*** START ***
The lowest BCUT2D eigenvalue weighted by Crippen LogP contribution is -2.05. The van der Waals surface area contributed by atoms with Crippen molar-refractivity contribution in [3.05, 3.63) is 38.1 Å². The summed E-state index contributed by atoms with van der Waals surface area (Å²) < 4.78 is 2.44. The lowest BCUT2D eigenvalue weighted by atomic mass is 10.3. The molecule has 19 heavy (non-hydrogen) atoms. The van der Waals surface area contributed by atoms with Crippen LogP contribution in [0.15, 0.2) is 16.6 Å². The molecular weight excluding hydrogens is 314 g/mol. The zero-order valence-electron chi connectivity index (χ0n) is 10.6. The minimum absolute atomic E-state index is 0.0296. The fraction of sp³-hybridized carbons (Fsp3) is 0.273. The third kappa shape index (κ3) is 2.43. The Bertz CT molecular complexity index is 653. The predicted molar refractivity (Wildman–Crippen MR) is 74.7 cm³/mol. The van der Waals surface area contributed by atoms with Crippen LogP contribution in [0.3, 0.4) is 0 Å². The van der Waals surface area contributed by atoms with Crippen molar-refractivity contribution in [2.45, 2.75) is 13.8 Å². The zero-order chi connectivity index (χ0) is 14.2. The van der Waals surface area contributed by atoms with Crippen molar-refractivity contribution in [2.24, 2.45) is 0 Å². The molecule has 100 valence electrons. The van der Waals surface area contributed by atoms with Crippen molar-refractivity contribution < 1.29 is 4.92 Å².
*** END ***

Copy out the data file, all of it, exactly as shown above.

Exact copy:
The lowest BCUT2D eigenvalue weighted by Crippen LogP contribution is -2.05. The van der Waals surface area contributed by atoms with Crippen molar-refractivity contribution in [3.05, 3.63) is 38.1 Å². The summed E-state index contributed by atoms with van der Waals surface area (Å²) < 4.78 is 2.44. The lowest BCUT2D eigenvalue weighted by atomic mass is 10.3. The molecule has 19 heavy (non-hydrogen) atoms. The van der Waals surface area contributed by atoms with Crippen LogP contribution in [0.15, 0.2) is 16.6 Å². The molecular weight excluding hydrogens is 314 g/mol. The zero-order valence-electron chi connectivity index (χ0n) is 10.6. The minimum absolute atomic E-state index is 0.0296. The fraction of sp³-hybridized carbons (Fsp3) is 0.273. The third kappa shape index (κ3) is 2.43. The Bertz CT molecular complexity index is 653. The predicted molar refractivity (Wildman–Crippen MR) is 74.7 cm³/mol. The van der Waals surface area contributed by atoms with Crippen LogP contribution in [0.3, 0.4) is 0 Å². The van der Waals surface area contributed by atoms with Crippen molar-refractivity contribution in [2.45, 2.75) is 13.8 Å². The zero-order chi connectivity index (χ0) is 14.2. The van der Waals surface area contributed by atoms with Crippen molar-refractivity contribution in [2.24, 2.45) is 0 Å². The molecule has 100 valence electrons. The van der Waals surface area contributed by atoms with Crippen molar-refractivity contribution < 1.29 is 4.92 Å².